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Reviving an old lanky rose

  • Reviving an old lanky rose
  • Reviving an old lanky rose

Last year, one of my ad hoc Clients asked me about a rose in her garden: it was an old one, had been there for donkey's years, and it only had one upright stem, five feet tall, brown and stout, with a tuft of flowers on the top. She asked how she could force it to make some new growth, lower down, so that she could get back to have a “bush” rather than a “lollipop”.

The usual answers are firstly to take cuttings from the newer growth, in order to grow on a new plant, but that can take years to get to a decent size: or to prune the rose hard, in order to promote growth lower down: I've done both of these with success.

But this time I suggested that we try tying it down: this is an old technique, I've never seen it done, but I found a reference to it in a very old gardening book.

The principle is simple: to force the rose to make new shoots lower down, you have to bend the whole stem over, as close to horizontal as possible.

This prompts the dormant buds along the stem to burst into life, and is exactly the same principle as fan-training shrub roses, fruit trees or small climbers: you make them go horizontally for as long as possible, instead of letting them shoot up to the sky.

The actual bending was quite nerve-wracking: what if I broke the stem? What if it split? This rose was an old and much-loved one, with sentimental value.... I explained the risks to the Client, I told her that if the stem broke, I would cut it off, which would be the same as the normal “hard prune” that I would otherwise have done, but that there was still a risk that the plant would not survive - and she was brave enough to tell me to go ahead.

Luckily, I didn't have to bang a peg into the ground as there was a handy tree stump to tie it to: so I scraped away some of the soil, in order to help the bending process, and started leaning the plant over.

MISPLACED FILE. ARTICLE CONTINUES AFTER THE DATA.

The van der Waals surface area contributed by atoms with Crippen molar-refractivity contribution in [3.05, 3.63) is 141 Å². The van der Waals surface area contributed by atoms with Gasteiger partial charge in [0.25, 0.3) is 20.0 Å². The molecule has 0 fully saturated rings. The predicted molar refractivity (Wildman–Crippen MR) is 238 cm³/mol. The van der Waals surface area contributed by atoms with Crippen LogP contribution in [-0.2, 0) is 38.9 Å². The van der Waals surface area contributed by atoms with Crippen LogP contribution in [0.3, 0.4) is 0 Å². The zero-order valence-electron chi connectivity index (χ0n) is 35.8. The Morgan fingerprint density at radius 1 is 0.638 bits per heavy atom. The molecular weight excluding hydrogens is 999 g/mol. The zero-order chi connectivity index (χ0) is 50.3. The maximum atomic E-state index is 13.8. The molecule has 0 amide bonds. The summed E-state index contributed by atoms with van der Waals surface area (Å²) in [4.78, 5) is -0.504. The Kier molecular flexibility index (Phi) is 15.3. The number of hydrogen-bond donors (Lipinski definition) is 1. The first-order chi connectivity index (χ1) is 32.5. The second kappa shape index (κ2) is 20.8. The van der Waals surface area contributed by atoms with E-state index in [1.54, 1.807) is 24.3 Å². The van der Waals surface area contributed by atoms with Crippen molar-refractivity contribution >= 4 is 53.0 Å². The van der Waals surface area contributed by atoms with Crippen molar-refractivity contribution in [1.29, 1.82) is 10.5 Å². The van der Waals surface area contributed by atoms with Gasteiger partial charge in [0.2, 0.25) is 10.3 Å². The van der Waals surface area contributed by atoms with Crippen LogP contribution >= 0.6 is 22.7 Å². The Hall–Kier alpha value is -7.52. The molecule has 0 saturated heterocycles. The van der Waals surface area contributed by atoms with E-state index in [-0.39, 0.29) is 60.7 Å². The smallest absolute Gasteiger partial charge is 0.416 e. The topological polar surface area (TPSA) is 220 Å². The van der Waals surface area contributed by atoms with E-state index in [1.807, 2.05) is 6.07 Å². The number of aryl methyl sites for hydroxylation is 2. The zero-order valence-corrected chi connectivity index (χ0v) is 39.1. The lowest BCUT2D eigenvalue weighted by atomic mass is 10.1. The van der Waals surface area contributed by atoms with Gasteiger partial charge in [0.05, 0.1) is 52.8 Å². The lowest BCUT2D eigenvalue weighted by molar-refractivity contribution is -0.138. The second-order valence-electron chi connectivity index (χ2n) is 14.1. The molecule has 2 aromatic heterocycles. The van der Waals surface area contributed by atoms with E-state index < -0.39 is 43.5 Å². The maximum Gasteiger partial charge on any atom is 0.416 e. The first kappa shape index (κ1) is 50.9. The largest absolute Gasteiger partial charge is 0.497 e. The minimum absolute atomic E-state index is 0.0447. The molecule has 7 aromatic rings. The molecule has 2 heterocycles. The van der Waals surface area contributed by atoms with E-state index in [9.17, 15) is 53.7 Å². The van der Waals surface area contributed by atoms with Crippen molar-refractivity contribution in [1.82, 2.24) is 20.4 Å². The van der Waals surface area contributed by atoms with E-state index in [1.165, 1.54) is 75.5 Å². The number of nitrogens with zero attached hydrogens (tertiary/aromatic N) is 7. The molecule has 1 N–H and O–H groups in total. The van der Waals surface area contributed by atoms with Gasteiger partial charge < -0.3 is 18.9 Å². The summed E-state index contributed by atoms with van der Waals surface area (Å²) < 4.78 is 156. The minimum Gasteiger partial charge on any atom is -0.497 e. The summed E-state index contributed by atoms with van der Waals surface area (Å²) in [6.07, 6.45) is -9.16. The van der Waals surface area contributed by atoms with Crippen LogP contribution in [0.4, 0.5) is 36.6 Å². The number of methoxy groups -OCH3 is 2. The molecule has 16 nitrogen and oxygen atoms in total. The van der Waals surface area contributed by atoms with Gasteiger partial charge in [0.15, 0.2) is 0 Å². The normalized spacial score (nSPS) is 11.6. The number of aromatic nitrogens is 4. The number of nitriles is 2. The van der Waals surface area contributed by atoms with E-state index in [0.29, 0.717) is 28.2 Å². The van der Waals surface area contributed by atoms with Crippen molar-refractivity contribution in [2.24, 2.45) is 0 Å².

To my relief, it went straight down like a slow-motion skittle, so I tied it to the stump, and went away and left it.

Last week I was back in that garden again, nearly a year to the day later, and lo! and behold, the rose had put up two lovely strong new shoots, one from right down at the base (“perfect!”), the second one from about a foot further along the stem.

Each new stem flowered well: had I been there during the summer, I would have cut those new stems both down to ankle height, to get more branches, but hey ho, it's a start!

As it's well into autumn now, I have left the old stem tied down for one more winter, and have instructed the Client to cut it off early next spring, as close as possible to the new shoots, which should also, at that time, be cut right down (I have also suggested that they cut back the Thuja hedge a bit more forcefully, to give the rose some more room!), and to water it well in spring, to promote new growth.

Hopefully, next year there will be more strong new shoots, and this rose will be revived: and I'd be interested to hear if anyone else has tried this technique?

Comments (4)

  1. Grower

    Winifred Field

    Isn't it nice when something works well! As the comedian used to say "the old ones are the best"!

  2. Grower

    Rachel the Gardener

    Hi Winifred, yes, it was quite a thrill to go back there after a year and see it working so beautifully. The book was published in 1938, and the section in question was to address "old and ungainly roses", which is a nice way of putting it!

  3. Grower


    We used this method on Lady Hillingdon a few years ago....I believe, Jack Vass from Clivedon (The Astors) moved to Sissinghurst in 1939 and started it there, where they still use the method on all their roses to this day......

  4. Grower

    Rachel the Gardener

    Hi Angela (waves), I'm assuming that Lady Hillingdon is a rose!!!

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